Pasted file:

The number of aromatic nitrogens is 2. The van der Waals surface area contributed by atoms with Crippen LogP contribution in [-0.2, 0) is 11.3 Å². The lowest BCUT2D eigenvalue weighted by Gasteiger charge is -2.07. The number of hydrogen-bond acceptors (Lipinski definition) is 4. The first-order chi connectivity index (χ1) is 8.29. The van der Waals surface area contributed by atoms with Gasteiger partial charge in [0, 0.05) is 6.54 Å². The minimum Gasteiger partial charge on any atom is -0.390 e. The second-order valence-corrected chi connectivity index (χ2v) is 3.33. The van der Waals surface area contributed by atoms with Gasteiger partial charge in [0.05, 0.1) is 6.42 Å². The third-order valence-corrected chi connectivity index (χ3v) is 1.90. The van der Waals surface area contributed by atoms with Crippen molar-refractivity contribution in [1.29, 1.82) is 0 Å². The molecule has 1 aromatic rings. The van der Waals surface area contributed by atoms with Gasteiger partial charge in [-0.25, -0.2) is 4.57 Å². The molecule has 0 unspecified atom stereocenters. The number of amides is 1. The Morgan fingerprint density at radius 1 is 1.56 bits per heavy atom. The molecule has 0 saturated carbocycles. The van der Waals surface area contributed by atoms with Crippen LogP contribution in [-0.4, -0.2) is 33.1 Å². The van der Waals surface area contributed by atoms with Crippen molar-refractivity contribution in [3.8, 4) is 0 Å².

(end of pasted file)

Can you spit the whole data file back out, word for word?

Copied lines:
The number of aromatic nitrogens is 2. The van der Waals surface area contributed by atoms with Crippen LogP contribution in [-0.2, 0) is 11.3 Å². The lowest BCUT2D eigenvalue weighted by Gasteiger charge is -2.07. The number of hydrogen-bond acceptors (Lipinski definition) is 4. The first-order chi connectivity index (χ1) is 8.29. The van der Waals surface area contributed by atoms with Gasteiger partial charge in [0, 0.05) is 6.54 Å². The minimum Gasteiger partial charge on any atom is -0.390 e. The second-order valence-corrected chi connectivity index (χ2v) is 3.33. The van der Waals surface area contributed by atoms with Gasteiger partial charge in [0.05, 0.1) is 6.42 Å². The third-order valence-corrected chi connectivity index (χ3v) is 1.90. The van der Waals surface area contributed by atoms with Crippen molar-refractivity contribution in [1.29, 1.82) is 0 Å². The molecule has 1 aromatic rings. The van der Waals surface area contributed by atoms with Gasteiger partial charge in [-0.25, -0.2) is 4.57 Å². The molecule has 0 unspecified atom stereocenters. The number of amides is 1. The Morgan fingerprint density at radius 1 is 1.56 bits per heavy atom. The molecule has 0 saturated carbocycles. The van der Waals surface area contributed by atoms with Crippen LogP contribution in [-0.4, -0.2) is 33.1 Å². The van der Waals surface area contributed by atoms with Crippen molar-refractivity contribution in [3.8, 4) is 0 Å².